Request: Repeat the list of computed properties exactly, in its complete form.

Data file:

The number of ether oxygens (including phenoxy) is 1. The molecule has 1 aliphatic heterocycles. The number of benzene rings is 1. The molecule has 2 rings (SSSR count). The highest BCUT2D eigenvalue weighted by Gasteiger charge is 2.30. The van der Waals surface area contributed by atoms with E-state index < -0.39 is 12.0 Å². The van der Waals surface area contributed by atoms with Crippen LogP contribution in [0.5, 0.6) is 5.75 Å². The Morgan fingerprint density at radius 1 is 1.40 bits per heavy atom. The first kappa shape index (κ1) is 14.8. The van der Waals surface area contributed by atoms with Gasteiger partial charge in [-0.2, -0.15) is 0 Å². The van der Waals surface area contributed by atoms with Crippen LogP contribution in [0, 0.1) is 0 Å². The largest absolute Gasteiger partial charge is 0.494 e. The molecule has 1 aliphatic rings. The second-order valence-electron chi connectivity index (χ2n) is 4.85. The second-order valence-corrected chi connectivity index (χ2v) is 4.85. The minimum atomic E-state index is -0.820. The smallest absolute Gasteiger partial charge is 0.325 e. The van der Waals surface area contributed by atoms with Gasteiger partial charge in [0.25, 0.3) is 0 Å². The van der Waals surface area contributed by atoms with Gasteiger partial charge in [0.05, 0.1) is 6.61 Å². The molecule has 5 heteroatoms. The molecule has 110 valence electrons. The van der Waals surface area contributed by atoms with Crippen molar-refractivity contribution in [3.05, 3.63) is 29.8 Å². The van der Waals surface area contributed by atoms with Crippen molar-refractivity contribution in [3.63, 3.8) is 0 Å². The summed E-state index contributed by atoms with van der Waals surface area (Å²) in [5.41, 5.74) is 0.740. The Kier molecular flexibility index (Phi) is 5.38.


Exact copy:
The number of ether oxygens (including phenoxy) is 1. The molecule has 1 aliphatic heterocycles. The number of benzene rings is 1. The molecule has 2 rings (SSSR count). The highest BCUT2D eigenvalue weighted by Gasteiger charge is 2.30. The van der Waals surface area contributed by atoms with E-state index < -0.39 is 12.0 Å². The van der Waals surface area contributed by atoms with Crippen LogP contribution in [0.5, 0.6) is 5.75 Å². The Morgan fingerprint density at radius 1 is 1.40 bits per heavy atom. The first kappa shape index (κ1) is 14.8. The van der Waals surface area contributed by atoms with Gasteiger partial charge in [-0.2, -0.15) is 0 Å². The van der Waals surface area contributed by atoms with Crippen LogP contribution in [0, 0.1) is 0 Å². The largest absolute Gasteiger partial charge is 0.494 e. The molecule has 1 aliphatic rings. The second-order valence-electron chi connectivity index (χ2n) is 4.85. The second-order valence-corrected chi connectivity index (χ2v) is 4.85. The minimum atomic E-state index is -0.820. The smallest absolute Gasteiger partial charge is 0.325 e. The van der Waals surface area contributed by atoms with Gasteiger partial charge in [0.25, 0.3) is 0 Å². The van der Waals surface area contributed by atoms with Gasteiger partial charge in [0.05, 0.1) is 6.61 Å². The molecule has 5 heteroatoms. The molecule has 110 valence electrons. The van der Waals surface area contributed by atoms with Crippen molar-refractivity contribution in [3.05, 3.63) is 29.8 Å². The van der Waals surface area contributed by atoms with Crippen molar-refractivity contribution in [3.63, 3.8) is 0 Å². The summed E-state index contributed by atoms with van der Waals surface area (Å²) in [5.41, 5.74) is 0.740. The Kier molecular flexibility index (Phi) is 5.38.